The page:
A common question we are asked is what do you do in a sensory room, and if you don’t already know what a sensory room is, we recommend checking out our latest guide on the benefits of sensory rooms and why they are so important for vulnerable populations.
In a nutshell, a sensory room is a specialised space that encompasses sensory play equipment. This equipment is designed to help children and some adults to engage their senses in a safe and therapeutic environment. They are especially useful for children with autism, Dyspraxia and adults with Dementia.
But what do you actually do in a sensory room? That’s the question we’ll be answering here!
What Do You Do in a Sensory Room?
What you do in a sensory room will be largely governed by two things, i.e., what the aim of the sensory room is and the sensory room equipment that is inside your sensory space. Some sensory rooms are designed to be very calm, quiet and relaxing spaces, whereas others encourage more active play and communication with other users.
For example, young children or children with sensory disabilities may explore the sensory area alone or in silence. They will touch, feel and try to understand different sensory play items and how they make them feel. The sensory space for these people – and also for vulnerable adults that use sensory rooms – is a relaxing and peaceful experience.
Older children may use a sensory room more actively and enjoy simple games with colours, which simultaneously promote communication and teamwork if users need to work together on puzzles. Or the sensory room items can be used as a way to initiate a discussion with others.
Of course, some sensory rooms can be designed to provide both types of experiences.
Examples of Calming Sensory Room Equipment
You can discover lots of sensory room equipment that doesn’t necessarily provide a ‘play’ function. These items are created to provide therapeutic experience and to gently stimulate the users’ five senses. Here are three examples:
Kitting out your sensory room with a fibre optic carpet will intrigue younger children to investigate the colours and shapes at their feet. They don’t include any electricity or heat, making them 100% safe for everyone.
#2: Bubble Tubes
Bubble tubes are often fitted to the wall of a sensory room and come in a range of colours. Often it is possible to change the colours of the bubble tubes to maximise interest in children. These tubes are known to have a calming effect on users. The slow movement of the bubbles can make them feel at ease.
Fibre optic strands may encourage motor movement and some communication between users, but they can also be a calming experience as children handle these colourful objects. UV fibre strands are especially beneficial for children who have a sensory disability.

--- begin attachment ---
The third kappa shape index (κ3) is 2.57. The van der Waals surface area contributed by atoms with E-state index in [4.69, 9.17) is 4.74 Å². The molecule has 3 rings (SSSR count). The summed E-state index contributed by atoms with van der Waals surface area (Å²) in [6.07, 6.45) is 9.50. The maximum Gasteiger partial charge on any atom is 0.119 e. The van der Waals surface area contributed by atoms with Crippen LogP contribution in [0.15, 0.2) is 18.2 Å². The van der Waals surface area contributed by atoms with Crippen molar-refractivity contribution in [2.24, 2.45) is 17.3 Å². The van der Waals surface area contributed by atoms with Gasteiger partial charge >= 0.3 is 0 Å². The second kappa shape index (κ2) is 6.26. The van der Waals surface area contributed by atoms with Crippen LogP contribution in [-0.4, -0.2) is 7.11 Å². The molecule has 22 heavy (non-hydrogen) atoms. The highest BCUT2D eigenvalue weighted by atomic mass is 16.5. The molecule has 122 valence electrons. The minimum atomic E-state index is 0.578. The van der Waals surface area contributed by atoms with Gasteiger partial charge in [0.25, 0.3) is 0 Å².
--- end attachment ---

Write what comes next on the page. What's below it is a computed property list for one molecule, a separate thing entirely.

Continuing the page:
Examples of Interactive and Social Sensory Equipment
Interactive sensory room equipment can add lots of colour and smiles to these spaces. Here are some examples of how some sensory items get users thinking creatively and encourage communication:
These tiles are full of colourful liquid that users can move around by pressing, standing and even jumping on them. Placing multiple together can create a unique space that children enjoy.
The Rhapsody Panel is a new and innovative sensory item to combine both visual and audio engagement. It sits on the wall and is one of the best pieces of equipment for speech therapy and promoting group cohesion.
#3: Light-Up Balls
Excellent for developing hand-eye coordination, light-up balls can be a popular item within your sensory space. They encourage motor skill development and activate visual senses through incorporated lights.
How Colours Affect Sensory Room Activities
One thing you might notice about many sensory room items is that they come in lots of colours. Some colours are known to create a more therapeutic and calming environments, such as white, greens and blues. On the other hand, dark yellows and reds may influence more high-octane activities and increase participant movement.
You can learn more about the choice of colour in your sensory room in our blog!
How Do Teachers and Carers Use Sensory Rooms?
We have covered what children and vulnerable adults do in a sensory room, but what do teachers and caregivers do when using a sensory room with them?
The answer will again depend on the user and their needs. But the good news is that all sensory room equipment has been designed and manufactured to be safe. Although supervision may be important for lots of users, some users can be left to their devices and enjoy the room independently.
Teachers and carers may choose to engage with the users while they discover their sensory room surroundings, or they may take a step back and evaluate how the room benefits the child.
Where Can I Buy Multi Sensory Room Equipment?
House of Play is a specialist provider of sensory room items for all sensory room functions. Our extensive collection of sensory room lights, occupational therapy toys, sensory swings and much more are a big hit among users.
Can I Get a Bespoke Sensory Room Designed?
Yes, you can! As we have discussed in today’s post, sensory rooms and what you do in them is decided by the user. Thus, it is important to design a sensory room with the users in mind. House of Play also offers a bespoke sensory room design service to provide exactly what you need.
Contact us now to discuss your sensory equipment needs or ask us about our complete sensory room design service. We’re here to help!